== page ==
• Steam rises off of the colorful Mammoth Hot Springs Terraces. Photo courtesy Jacob W. Frank


    National Park ID,MT,WY

Wetland Birds

A large group of white pelicans sit on land next to water
American white pelicans, sometimes mistaken for trumpeter swans at a distance, appear to have a stable population. Pelicans and other colonial nesting birds nest primarily in the southeast arm of Yellowstone Lake.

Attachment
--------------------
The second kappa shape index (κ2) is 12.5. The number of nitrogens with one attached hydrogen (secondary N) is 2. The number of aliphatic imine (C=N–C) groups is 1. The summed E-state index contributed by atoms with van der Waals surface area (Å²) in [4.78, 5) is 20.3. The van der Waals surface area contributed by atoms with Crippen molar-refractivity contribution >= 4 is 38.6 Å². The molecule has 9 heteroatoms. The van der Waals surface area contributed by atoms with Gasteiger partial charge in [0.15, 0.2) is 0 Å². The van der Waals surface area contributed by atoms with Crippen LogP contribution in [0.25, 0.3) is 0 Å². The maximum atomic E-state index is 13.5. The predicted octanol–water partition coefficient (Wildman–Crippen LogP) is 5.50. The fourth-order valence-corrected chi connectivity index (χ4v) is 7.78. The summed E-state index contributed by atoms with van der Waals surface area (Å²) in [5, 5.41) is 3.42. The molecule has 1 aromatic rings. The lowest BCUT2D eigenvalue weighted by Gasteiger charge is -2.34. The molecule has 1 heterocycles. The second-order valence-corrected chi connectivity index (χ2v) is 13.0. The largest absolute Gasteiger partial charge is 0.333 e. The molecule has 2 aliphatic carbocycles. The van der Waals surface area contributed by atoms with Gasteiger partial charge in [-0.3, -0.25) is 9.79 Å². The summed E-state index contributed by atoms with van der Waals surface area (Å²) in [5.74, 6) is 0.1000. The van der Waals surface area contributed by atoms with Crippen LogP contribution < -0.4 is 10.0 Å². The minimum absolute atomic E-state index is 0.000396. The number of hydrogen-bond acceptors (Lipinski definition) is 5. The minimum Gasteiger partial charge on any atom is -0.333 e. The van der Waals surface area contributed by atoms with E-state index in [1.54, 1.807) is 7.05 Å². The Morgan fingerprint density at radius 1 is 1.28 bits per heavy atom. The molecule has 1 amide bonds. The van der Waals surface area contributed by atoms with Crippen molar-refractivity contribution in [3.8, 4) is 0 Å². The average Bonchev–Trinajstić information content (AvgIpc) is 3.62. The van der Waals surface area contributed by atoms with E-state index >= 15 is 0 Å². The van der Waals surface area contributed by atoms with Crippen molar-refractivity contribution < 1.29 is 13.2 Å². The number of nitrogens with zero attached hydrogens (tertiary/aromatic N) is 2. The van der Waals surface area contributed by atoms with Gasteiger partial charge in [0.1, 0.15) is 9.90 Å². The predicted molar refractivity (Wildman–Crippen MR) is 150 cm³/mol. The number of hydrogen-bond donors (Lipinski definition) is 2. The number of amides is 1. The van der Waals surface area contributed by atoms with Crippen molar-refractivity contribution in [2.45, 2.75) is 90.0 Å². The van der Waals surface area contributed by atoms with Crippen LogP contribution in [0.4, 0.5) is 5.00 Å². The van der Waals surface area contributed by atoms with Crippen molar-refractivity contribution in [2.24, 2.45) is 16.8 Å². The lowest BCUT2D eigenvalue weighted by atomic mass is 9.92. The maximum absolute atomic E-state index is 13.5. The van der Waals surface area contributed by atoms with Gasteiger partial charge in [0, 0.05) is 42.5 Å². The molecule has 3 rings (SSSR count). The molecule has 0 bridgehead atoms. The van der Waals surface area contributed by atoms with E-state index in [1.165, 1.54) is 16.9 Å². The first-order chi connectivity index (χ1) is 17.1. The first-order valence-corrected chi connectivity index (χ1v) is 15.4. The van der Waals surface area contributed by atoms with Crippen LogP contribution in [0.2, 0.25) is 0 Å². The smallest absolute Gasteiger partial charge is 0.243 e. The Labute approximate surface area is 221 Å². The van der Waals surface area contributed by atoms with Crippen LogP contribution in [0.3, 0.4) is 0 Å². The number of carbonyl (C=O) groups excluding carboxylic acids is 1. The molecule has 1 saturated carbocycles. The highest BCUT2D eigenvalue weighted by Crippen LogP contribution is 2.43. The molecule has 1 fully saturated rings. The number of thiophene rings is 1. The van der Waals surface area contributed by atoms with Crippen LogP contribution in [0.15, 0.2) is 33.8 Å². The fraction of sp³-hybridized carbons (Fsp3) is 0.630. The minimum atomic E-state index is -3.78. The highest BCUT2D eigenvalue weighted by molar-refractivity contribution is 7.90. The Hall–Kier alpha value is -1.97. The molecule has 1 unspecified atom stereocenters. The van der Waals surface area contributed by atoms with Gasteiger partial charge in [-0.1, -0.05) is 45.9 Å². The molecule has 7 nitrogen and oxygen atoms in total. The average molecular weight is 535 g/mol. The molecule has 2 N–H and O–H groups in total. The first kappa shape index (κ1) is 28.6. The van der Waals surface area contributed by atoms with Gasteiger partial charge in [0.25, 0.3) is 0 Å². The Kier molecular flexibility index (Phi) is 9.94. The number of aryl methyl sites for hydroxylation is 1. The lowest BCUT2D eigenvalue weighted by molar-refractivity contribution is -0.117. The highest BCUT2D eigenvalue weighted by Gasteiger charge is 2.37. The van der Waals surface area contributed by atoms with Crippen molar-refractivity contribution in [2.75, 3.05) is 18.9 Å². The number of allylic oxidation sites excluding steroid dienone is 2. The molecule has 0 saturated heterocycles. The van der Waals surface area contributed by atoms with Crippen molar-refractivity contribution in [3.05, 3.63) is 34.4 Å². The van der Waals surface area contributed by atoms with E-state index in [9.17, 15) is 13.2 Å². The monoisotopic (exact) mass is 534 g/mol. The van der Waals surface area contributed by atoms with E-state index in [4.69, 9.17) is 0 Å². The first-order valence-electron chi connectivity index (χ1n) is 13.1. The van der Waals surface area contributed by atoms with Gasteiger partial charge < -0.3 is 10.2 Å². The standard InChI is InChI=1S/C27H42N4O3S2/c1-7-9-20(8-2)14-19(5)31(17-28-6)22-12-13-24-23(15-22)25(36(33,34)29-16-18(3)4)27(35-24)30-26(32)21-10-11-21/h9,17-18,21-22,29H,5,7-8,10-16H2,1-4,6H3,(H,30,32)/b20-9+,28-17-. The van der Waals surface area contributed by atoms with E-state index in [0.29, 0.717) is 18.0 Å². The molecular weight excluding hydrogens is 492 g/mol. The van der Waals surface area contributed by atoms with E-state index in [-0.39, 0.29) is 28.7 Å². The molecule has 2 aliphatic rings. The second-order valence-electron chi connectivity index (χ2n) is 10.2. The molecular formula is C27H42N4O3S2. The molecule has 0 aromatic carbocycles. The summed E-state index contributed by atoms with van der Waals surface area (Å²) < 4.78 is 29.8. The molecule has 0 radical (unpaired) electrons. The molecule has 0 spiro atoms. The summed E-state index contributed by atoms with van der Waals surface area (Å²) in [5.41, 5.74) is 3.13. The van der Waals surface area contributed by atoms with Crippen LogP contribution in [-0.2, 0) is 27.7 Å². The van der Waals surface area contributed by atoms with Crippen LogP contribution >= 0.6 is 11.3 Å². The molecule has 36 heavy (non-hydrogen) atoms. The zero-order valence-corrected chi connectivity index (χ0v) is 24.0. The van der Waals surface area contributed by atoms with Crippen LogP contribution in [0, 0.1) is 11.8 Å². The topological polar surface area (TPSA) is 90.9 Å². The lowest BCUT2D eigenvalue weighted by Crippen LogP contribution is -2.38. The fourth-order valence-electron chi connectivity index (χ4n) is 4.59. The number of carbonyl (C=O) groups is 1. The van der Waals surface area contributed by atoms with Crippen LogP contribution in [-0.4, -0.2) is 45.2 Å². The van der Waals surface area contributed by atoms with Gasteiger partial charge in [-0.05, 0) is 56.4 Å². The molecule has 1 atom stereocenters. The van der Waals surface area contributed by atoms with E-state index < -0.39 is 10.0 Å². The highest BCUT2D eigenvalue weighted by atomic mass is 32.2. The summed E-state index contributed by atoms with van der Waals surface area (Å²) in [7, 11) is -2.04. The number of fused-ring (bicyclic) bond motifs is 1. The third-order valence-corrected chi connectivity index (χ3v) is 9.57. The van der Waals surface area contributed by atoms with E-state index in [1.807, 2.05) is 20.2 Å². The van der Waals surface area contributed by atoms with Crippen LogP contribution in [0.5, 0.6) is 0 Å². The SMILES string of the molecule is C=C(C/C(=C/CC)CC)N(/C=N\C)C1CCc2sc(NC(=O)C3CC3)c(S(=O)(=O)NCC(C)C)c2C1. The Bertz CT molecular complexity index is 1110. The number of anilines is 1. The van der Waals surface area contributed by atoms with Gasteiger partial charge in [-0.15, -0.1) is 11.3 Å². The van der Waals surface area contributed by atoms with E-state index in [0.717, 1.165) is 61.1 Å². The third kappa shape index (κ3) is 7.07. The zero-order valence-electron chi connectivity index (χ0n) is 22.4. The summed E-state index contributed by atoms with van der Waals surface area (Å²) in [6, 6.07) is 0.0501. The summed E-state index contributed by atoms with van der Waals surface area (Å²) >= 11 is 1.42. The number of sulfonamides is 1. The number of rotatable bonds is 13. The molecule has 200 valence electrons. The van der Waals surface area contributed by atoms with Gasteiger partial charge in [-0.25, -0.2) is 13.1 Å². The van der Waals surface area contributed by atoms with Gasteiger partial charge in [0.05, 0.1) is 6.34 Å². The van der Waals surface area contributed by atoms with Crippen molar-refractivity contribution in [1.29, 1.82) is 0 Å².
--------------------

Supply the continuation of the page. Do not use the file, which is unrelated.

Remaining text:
Approximately 30% of the bird species that breed in Yellowstone depend on wetlands. Scientists are concerned about these species because wetlands are expected to diminish as global and local temperatures increase. They are monitoring the trumpeter swan, common loon, and colonial nesting species, like the double-crested cormorant and American white pelican. Yellowstone has years of data about the rate and success of nesting for some of these species, but little information about changes in the timing of nesting activity—an indicator of climate change.


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